Motion she made through panning the backwards and forwards action of the violinist, then doubling individual pitches with all the variety of live play across the stereo. This process also meant that she could first work flexibly in the studio, also adding the Elka organ & Microbrute synth for bass, with a faster final mix in the outdoor studio in Buzz 8 channels. Again she tested the result with herself before taking out the public for rides with interview after.
This outcome inspired 3rd work, we play frequencies. A sculptural work that used certain sine tones played and moved between certain speakers and therefore to certain parts of the body.
This is the practice Kaffe began with Sonic Bed . However, again due to learned audience response, she worked with her own body as the score, lying in Buzz with her laptop drawing tones under and around her body and recording them. She also worked with silence between the sound shapes to increase body listening in the passenger, rather than encouraging this dissolving they were doing into drone music. Once she had the basic shape, she then finalised it on the street and park. Then invited passengers with whom she also took greater care with the route.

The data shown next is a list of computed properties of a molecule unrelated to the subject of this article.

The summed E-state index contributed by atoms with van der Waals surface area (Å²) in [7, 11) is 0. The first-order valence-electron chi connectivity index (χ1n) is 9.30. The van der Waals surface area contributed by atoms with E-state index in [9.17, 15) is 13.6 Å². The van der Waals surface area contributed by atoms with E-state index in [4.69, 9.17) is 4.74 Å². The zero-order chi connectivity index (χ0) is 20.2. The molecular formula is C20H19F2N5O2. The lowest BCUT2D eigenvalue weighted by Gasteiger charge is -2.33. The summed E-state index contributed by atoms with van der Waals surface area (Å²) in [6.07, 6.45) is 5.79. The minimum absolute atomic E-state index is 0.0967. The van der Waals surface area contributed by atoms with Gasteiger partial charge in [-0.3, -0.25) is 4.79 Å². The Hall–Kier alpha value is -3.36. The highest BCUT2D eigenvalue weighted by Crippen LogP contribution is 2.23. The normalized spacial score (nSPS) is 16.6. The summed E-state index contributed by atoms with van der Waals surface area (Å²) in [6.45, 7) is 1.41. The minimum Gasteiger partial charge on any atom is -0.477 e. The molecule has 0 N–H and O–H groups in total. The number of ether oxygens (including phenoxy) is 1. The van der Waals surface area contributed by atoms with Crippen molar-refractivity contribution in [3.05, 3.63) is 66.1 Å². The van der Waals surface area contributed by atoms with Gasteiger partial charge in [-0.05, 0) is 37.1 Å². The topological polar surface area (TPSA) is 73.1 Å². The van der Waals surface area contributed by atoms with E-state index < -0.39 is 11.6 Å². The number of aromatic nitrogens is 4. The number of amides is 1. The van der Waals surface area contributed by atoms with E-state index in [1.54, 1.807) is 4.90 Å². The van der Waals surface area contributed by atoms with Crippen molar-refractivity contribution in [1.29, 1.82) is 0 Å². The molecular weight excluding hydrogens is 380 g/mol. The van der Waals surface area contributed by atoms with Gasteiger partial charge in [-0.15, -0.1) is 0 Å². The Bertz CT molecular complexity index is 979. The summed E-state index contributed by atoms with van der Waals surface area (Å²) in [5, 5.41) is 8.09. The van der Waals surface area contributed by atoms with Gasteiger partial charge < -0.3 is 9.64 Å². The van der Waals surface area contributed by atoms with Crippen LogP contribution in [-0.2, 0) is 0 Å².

Each ride is a solo performance. The cyclist is also a composer, adding greater or lesser chance of noise (street) or calm (parks), the speed at which they ride, and whether to take the pavement or cobbles or through the endlessly disruptive roadworks. These films give only an idea of the Corporeal Sky Music experience. You have to come ride the Buzz to understand.
This project had different outcomes to what was anticipated, but more importantly, it realised Buzz Bike as a robust and viable instrument to compose for and perform along rugged streets outside. Its potential is massive. The central aim now is to really compose for it, with and in Berlin. To make compositions that will connect to and change with different aspects of the passing architecture as it moves. To be able to easily roll with any audience all over the city. Technically, this means installation of the BRI GPS to mapping system as well as installation of electic support for cycling. Discussion and planning are already underway.
Overall this is the simple bit. The work will be in building the creative system to enable such an intention. Hope for on the street action to take place early summer 2023. News will follow.
Conceived and designed by Matthews, Buzz Bike (UK 2018) is an ongoing project of the Bicrophonic Research Institute. Corporeal Sky Music has been enabled by the Residenzstipendium, Fonds Darstellende Künste e.V. Berlin, supported by TNT Theater neben dem Turm Marburg.
twenty two twenty two composition for den Haag can be found HERE.